Bugs Bunny in Chicago announced the ability of the American group to 
make a huge cultural impact without ceasing to be critics of the frozen 
mainstreams of art and politics. The Rosemonts soon became leading 
figures in the reorganization of the nation’s oldest labor press, 
Charles H. Kerr Company. Under the mantle of the Kerr Company and its 
surrealist imprint Black Swan Editions, Franklin edited and printed the 
work of some of the most important figures in the development of the 
political left: C.L.R. James, Marty Glaberman, Benjamin Péret and 
Jacques Vaché, T-Bone Slim, Mother Jones, Lucy Parsons, and, in a new 
book released just days before Franklin’s death, Carl Sandburg.  In 
later years, he created and edited the Surrealist Histories series at 
the University of Texas Press, in addition to continuing his work with 
Kerr Co. and Black Swan.

A friend and valued colleague of such figures as Studs Terkel, Mary Low, 
the poets Philip Lamantia, Diane di Prima, Lawrence Ferlinghetti, and 
Dennis Brutus, the painter Lenora Carrington, and the historians Paul 
Buhle, David Roediger, John Bracey, and Robin D.G. Kelley, Rosemont’s 
own artistic and creative work was almost impossibly varied in 
inspirations and results. Without ever holding a university post, he 
wrote or edited more than a score of books while acting as a great 
resource for a host of other writers.

He became perhaps the most productive scholar of labor and the left in 
the United States. His spectacular study, Joe Hill: The I.W.W. and the 
Making of a Revolutionary Workingclass Counterculture, began as a slim 
projected volume of that revolutionary martyr’s rediscovered cartoons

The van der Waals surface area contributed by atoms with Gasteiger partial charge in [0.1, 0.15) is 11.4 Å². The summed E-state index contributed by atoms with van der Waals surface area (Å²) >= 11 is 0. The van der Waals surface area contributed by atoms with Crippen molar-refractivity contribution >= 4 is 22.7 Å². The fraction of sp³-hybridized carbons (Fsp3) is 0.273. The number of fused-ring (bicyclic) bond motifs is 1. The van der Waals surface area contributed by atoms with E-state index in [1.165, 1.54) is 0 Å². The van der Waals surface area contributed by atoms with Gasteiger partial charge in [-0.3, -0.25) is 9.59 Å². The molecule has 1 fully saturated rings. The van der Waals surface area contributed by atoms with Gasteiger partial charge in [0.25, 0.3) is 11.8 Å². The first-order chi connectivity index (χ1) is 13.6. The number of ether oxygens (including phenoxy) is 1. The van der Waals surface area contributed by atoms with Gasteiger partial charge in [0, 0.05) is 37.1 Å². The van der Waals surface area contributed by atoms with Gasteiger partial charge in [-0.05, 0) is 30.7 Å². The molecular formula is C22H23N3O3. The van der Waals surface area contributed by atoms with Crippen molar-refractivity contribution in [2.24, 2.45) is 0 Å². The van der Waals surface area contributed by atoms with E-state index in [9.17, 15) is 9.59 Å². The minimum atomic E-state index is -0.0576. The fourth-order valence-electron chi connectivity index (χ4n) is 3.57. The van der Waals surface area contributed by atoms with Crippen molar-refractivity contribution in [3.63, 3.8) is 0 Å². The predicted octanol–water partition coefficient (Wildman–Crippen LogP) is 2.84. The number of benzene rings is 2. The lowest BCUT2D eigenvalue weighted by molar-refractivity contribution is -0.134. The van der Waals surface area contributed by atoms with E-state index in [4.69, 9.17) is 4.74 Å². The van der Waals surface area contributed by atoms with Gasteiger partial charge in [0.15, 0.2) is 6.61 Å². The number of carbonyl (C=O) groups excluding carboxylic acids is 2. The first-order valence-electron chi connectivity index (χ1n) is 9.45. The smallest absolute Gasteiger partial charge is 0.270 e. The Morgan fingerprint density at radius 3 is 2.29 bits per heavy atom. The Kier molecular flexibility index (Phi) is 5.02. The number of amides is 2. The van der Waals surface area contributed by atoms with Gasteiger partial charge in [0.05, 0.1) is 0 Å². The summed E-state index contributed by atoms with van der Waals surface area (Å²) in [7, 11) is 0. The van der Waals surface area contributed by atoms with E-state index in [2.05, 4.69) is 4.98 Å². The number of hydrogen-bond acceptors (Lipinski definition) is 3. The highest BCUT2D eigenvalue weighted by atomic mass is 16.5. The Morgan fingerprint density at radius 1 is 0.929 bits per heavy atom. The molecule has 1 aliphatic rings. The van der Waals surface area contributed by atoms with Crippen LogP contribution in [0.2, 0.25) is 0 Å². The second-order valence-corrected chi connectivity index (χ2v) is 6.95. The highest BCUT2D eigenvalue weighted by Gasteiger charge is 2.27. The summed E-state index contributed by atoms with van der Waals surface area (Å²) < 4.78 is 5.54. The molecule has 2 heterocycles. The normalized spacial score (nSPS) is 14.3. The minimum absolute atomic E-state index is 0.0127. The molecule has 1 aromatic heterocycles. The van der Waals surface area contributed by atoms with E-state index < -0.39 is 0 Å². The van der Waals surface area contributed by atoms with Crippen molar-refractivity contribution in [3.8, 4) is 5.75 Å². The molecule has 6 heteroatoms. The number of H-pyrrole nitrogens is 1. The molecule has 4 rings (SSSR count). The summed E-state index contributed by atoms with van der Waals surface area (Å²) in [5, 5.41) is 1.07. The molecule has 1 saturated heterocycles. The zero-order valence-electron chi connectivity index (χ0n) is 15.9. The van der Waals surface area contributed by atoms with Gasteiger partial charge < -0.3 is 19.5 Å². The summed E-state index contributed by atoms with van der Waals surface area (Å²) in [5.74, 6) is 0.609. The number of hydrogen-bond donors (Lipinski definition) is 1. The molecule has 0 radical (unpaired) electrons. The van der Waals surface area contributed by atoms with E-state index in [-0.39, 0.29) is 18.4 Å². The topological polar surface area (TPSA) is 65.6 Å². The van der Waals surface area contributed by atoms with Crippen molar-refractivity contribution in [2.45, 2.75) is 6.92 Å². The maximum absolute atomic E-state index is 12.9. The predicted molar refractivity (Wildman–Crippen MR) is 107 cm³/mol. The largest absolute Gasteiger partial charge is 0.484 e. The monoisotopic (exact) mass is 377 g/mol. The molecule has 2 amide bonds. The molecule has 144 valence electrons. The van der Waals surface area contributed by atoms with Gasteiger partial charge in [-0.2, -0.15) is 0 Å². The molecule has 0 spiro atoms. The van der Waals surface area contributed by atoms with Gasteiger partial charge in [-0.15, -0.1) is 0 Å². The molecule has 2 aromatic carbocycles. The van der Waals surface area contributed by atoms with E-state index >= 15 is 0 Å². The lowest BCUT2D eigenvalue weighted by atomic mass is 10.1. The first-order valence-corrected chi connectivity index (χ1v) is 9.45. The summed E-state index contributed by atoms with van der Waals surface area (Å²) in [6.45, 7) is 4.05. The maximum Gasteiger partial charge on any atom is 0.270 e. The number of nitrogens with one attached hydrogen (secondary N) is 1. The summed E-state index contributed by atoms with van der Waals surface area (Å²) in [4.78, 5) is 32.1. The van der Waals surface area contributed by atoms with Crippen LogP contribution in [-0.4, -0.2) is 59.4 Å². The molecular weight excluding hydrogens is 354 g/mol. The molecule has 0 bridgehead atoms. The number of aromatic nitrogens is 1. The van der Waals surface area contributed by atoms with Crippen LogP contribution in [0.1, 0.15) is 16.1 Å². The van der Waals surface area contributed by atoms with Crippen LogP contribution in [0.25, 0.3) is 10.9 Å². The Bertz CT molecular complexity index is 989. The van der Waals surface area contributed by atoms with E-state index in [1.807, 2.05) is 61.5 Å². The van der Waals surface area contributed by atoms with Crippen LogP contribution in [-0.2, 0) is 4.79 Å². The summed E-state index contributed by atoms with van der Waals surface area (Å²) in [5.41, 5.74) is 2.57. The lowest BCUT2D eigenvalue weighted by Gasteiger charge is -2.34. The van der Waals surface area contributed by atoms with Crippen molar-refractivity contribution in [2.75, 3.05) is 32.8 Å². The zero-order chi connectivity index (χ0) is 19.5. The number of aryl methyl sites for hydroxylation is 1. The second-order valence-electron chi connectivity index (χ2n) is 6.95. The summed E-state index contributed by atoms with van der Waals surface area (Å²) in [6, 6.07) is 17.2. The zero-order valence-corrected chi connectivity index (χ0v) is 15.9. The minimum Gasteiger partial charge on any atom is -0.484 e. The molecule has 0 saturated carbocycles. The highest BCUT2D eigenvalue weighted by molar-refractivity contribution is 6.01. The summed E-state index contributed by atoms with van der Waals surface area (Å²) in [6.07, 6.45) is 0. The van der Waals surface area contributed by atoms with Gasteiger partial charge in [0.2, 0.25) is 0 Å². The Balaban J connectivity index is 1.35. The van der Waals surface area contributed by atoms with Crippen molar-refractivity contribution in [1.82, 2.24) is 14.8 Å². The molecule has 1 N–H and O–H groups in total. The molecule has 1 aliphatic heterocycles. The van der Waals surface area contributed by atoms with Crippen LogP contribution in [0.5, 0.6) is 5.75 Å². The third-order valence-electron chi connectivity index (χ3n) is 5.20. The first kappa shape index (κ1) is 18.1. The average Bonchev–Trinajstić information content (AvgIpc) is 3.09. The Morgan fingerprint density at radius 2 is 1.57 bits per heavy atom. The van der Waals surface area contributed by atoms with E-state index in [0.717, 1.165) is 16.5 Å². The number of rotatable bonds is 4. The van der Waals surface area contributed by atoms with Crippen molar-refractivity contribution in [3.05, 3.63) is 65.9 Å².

and grew to giant volume providing our best guide to what the early 
twentieth century radical movement was like and what radical history 
might do. His coedited volume Haymarket Scrapbook stands as the most 
beautifully illustrated labor history publication of the recent past. 
Indispensable compendiums like The Big Red Songbook, What is 
Surrealism?, Menagerie in Revolt, and the forthcoming Black Surrealism 
are there to ensure that the legacy of the movements that inspired him 
continue to inspire young radicals for generations to come. In none of 
this did Rosemont separate scholarship from art, or art from revolt. His 
books of poetry include Morning of the Machine Gun, Lamps Hurled at the 
Stunning Algebra of Ants, The Apple of the Automatic Zebra’s Eye and 
Penelope. His marvelous fierce, whimsical and funny artwork—to which he 
contributed a new piece every day—graced countless surrealist 
publications and exhibitions.

Indeed, between the history he himself helped create and the history he 
helped uncover, Franklin was never without a story to tell or a book to 
write—about the IWW, SDS, Hobohemia in Chicago, the Rebel Worker, about 
the past 100 years or so of radical publishing in the US, or about the 
international network of Surrealists who seemed to always be passing 
through the Rosemonts’ Rogers Park home.  As engaged with and excited by 
new surrealist and radical endeavors as he was with historical ones, 
Franklin was always at work responding to queries from a new generation 
of radicals and surrealists, and was a generous and rigorous 
interlocutor.  In every new project, every revolt against misery, with 
which he came into contact, Franklin recognized the glimmers of the free 
and unfettered imagination, and lent his own boundless creativity to 
each and every struggle around him, inspiring, sustaining, and teaching 
the next generation of surrealists worldwide.